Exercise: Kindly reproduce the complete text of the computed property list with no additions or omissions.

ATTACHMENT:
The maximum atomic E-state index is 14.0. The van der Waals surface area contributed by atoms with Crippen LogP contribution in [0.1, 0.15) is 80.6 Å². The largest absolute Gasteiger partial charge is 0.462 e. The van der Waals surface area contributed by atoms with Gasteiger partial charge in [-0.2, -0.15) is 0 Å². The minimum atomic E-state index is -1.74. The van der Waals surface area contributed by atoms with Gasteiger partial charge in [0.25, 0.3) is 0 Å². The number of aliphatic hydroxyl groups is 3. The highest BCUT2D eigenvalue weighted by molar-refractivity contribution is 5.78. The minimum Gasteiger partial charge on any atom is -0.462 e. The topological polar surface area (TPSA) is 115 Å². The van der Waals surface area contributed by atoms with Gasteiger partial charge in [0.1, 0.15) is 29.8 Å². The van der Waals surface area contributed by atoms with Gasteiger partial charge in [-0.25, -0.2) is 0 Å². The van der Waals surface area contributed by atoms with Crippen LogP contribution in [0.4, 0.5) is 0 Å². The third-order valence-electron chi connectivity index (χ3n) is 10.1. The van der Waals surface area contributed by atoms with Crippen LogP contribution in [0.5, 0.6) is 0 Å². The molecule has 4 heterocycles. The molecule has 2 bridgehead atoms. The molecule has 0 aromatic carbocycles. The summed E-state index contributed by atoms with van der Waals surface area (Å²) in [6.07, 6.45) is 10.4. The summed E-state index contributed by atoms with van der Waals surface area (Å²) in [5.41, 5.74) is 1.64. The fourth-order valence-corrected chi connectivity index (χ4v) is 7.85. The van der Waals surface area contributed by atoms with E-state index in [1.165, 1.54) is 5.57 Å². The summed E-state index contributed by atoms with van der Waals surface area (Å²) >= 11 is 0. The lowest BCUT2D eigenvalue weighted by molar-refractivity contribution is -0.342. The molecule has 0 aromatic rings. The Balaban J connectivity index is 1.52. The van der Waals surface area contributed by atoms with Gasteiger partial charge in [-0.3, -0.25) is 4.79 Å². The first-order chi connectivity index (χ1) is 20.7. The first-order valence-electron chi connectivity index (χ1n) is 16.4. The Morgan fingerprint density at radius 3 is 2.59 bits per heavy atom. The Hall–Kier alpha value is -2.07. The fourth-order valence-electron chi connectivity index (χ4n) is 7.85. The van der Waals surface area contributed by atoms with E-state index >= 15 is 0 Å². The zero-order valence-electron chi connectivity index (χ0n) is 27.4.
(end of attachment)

The maximum atomic E-state index is 14.0. The van der Waals surface area contributed by atoms with Crippen LogP contribution in [0.1, 0.15) is 80.6 Å². The largest absolute Gasteiger partial charge is 0.462 e. The van der Waals surface area contributed by atoms with Gasteiger partial charge in [-0.2, -0.15) is 0 Å². The minimum atomic E-state index is -1.74. The van der Waals surface area contributed by atoms with Gasteiger partial charge in [0.25, 0.3) is 0 Å². The number of aliphatic hydroxyl groups is 3. The highest BCUT2D eigenvalue weighted by molar-refractivity contribution is 5.78. The minimum Gasteiger partial charge on any atom is -0.462 e. The topological polar surface area (TPSA) is 115 Å². The van der Waals surface area contributed by atoms with Gasteiger partial charge in [0.1, 0.15) is 29.8 Å². The van der Waals surface area contributed by atoms with Gasteiger partial charge in [-0.25, -0.2) is 0 Å². The van der Waals surface area contributed by atoms with Crippen LogP contribution in [0.4, 0.5) is 0 Å². The third-order valence-electron chi connectivity index (χ3n) is 10.1. The van der Waals surface area contributed by atoms with Crippen LogP contribution in [0.5, 0.6) is 0 Å². The molecule has 4 heterocycles. The molecule has 2 bridgehead atoms. The molecule has 0 aromatic carbocycles. The summed E-state index contributed by atoms with van der Waals surface area (Å²) in [6.07, 6.45) is 10.4. The summed E-state index contributed by atoms with van der Waals surface area (Å²) in [5.41, 5.74) is 1.64. The fourth-order valence-corrected chi connectivity index (χ4v) is 7.85. The van der Waals surface area contributed by atoms with E-state index in [1.165, 1.54) is 5.57 Å². The summed E-state index contributed by atoms with van der Waals surface area (Å²) >= 11 is 0. The lowest BCUT2D eigenvalue weighted by molar-refractivity contribution is -0.342. The molecule has 0 aromatic rings. The Balaban J connectivity index is 1.52. The van der Waals surface area contributed by atoms with Gasteiger partial charge in [-0.3, -0.25) is 4.79 Å². The first-order chi connectivity index (χ1) is 20.7. The first-order valence-electron chi connectivity index (χ1n) is 16.4. The Morgan fingerprint density at radius 3 is 2.59 bits per heavy atom. The Hall–Kier alpha value is -2.07. The fourth-order valence-electron chi connectivity index (χ4n) is 7.85. The van der Waals surface area contributed by atoms with E-state index >= 15 is 0 Å². The zero-order valence-electron chi connectivity index (χ0n) is 27.4.